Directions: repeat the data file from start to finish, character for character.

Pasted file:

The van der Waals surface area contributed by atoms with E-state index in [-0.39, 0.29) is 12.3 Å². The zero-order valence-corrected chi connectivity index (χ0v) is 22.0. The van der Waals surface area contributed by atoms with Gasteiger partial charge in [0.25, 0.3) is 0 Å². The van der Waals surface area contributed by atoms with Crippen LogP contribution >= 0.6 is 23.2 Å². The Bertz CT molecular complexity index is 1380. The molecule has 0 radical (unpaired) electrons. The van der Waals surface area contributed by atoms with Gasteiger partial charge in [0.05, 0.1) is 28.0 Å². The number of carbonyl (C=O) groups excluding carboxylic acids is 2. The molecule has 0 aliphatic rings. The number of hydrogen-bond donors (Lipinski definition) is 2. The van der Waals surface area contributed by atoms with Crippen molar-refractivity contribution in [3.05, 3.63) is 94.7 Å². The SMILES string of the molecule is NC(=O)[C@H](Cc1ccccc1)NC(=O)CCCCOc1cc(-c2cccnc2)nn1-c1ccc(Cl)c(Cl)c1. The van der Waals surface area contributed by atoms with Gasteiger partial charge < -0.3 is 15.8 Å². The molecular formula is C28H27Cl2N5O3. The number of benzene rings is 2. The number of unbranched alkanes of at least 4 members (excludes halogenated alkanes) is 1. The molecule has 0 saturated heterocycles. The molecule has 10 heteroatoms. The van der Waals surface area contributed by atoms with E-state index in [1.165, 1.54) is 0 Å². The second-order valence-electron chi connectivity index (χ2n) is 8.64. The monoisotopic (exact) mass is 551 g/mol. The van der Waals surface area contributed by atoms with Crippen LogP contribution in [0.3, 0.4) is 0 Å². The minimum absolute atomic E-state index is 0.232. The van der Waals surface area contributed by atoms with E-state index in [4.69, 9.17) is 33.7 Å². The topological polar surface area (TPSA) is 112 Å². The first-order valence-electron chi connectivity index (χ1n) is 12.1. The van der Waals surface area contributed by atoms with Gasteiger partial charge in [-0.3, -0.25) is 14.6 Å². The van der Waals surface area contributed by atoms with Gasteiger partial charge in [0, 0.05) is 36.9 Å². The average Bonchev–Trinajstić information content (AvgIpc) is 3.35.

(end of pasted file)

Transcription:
The van der Waals surface area contributed by atoms with E-state index in [-0.39, 0.29) is 12.3 Å². The zero-order valence-corrected chi connectivity index (χ0v) is 22.0. The van der Waals surface area contributed by atoms with Gasteiger partial charge in [0.25, 0.3) is 0 Å². The van der Waals surface area contributed by atoms with Crippen LogP contribution >= 0.6 is 23.2 Å². The Bertz CT molecular complexity index is 1380. The molecule has 0 radical (unpaired) electrons. The van der Waals surface area contributed by atoms with Gasteiger partial charge in [0.05, 0.1) is 28.0 Å². The number of carbonyl (C=O) groups excluding carboxylic acids is 2. The molecule has 0 aliphatic rings. The number of hydrogen-bond donors (Lipinski definition) is 2. The van der Waals surface area contributed by atoms with Crippen molar-refractivity contribution in [3.05, 3.63) is 94.7 Å². The SMILES string of the molecule is NC(=O)[C@H](Cc1ccccc1)NC(=O)CCCCOc1cc(-c2cccnc2)nn1-c1ccc(Cl)c(Cl)c1. The van der Waals surface area contributed by atoms with Gasteiger partial charge < -0.3 is 15.8 Å². The molecular formula is C28H27Cl2N5O3. The number of benzene rings is 2. The number of unbranched alkanes of at least 4 members (excludes halogenated alkanes) is 1. The molecule has 0 saturated heterocycles. The molecule has 10 heteroatoms. The van der Waals surface area contributed by atoms with E-state index in [1.165, 1.54) is 0 Å². The second-order valence-electron chi connectivity index (χ2n) is 8.64. The monoisotopic (exact) mass is 551 g/mol. The van der Waals surface area contributed by atoms with Crippen LogP contribution in [0.3, 0.4) is 0 Å². The minimum absolute atomic E-state index is 0.232. The van der Waals surface area contributed by atoms with E-state index in [4.69, 9.17) is 33.7 Å². The topological polar surface area (TPSA) is 112 Å². The first-order valence-electron chi connectivity index (χ1n) is 12.1. The van der Waals surface area contributed by atoms with Gasteiger partial charge in [-0.3, -0.25) is 14.6 Å². The van der Waals surface area contributed by atoms with Gasteiger partial charge in [0, 0.05) is 36.9 Å². The average Bonchev–Trinajstić information content (AvgIpc) is 3.35.